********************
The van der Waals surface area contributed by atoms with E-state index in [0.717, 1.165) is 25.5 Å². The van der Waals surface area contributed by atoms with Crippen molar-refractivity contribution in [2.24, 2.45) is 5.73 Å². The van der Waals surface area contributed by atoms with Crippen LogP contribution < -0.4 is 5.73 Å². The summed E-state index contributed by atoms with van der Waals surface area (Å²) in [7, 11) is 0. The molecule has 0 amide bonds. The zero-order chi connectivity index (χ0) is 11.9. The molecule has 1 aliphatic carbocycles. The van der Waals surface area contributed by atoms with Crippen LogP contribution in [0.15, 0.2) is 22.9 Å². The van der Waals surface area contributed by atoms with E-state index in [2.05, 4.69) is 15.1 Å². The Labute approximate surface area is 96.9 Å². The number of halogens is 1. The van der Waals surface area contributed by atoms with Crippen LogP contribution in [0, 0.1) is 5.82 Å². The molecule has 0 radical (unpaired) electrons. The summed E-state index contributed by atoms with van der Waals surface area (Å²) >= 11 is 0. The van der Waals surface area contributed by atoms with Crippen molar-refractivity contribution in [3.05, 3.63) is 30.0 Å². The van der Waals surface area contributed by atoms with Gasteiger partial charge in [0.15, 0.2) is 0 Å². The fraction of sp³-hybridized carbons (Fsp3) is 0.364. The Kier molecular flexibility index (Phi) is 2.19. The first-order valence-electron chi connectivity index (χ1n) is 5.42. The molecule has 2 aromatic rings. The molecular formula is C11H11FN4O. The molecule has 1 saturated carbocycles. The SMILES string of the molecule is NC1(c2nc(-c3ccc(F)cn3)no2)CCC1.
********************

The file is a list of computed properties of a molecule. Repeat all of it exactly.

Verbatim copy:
The van der Waals surface area contributed by atoms with E-state index in [0.717, 1.165) is 25.5 Å². The van der Waals surface area contributed by atoms with Crippen molar-refractivity contribution in [2.24, 2.45) is 5.73 Å². The van der Waals surface area contributed by atoms with Crippen LogP contribution < -0.4 is 5.73 Å². The summed E-state index contributed by atoms with van der Waals surface area (Å²) in [7, 11) is 0. The molecule has 0 amide bonds. The zero-order chi connectivity index (χ0) is 11.9. The molecule has 1 aliphatic carbocycles. The van der Waals surface area contributed by atoms with Crippen LogP contribution in [0.15, 0.2) is 22.9 Å². The van der Waals surface area contributed by atoms with E-state index in [2.05, 4.69) is 15.1 Å². The Labute approximate surface area is 96.9 Å². The number of halogens is 1. The van der Waals surface area contributed by atoms with Crippen LogP contribution in [0, 0.1) is 5.82 Å². The molecule has 0 radical (unpaired) electrons. The summed E-state index contributed by atoms with van der Waals surface area (Å²) >= 11 is 0. The van der Waals surface area contributed by atoms with Crippen molar-refractivity contribution in [3.05, 3.63) is 30.0 Å². The van der Waals surface area contributed by atoms with Gasteiger partial charge in [0.15, 0.2) is 0 Å². The fraction of sp³-hybridized carbons (Fsp3) is 0.364. The Kier molecular flexibility index (Phi) is 2.19. The first-order valence-electron chi connectivity index (χ1n) is 5.42. The molecule has 2 aromatic rings. The molecular formula is C11H11FN4O. The molecule has 1 saturated carbocycles. The SMILES string of the molecule is NC1(c2nc(-c3ccc(F)cn3)no2)CCC1.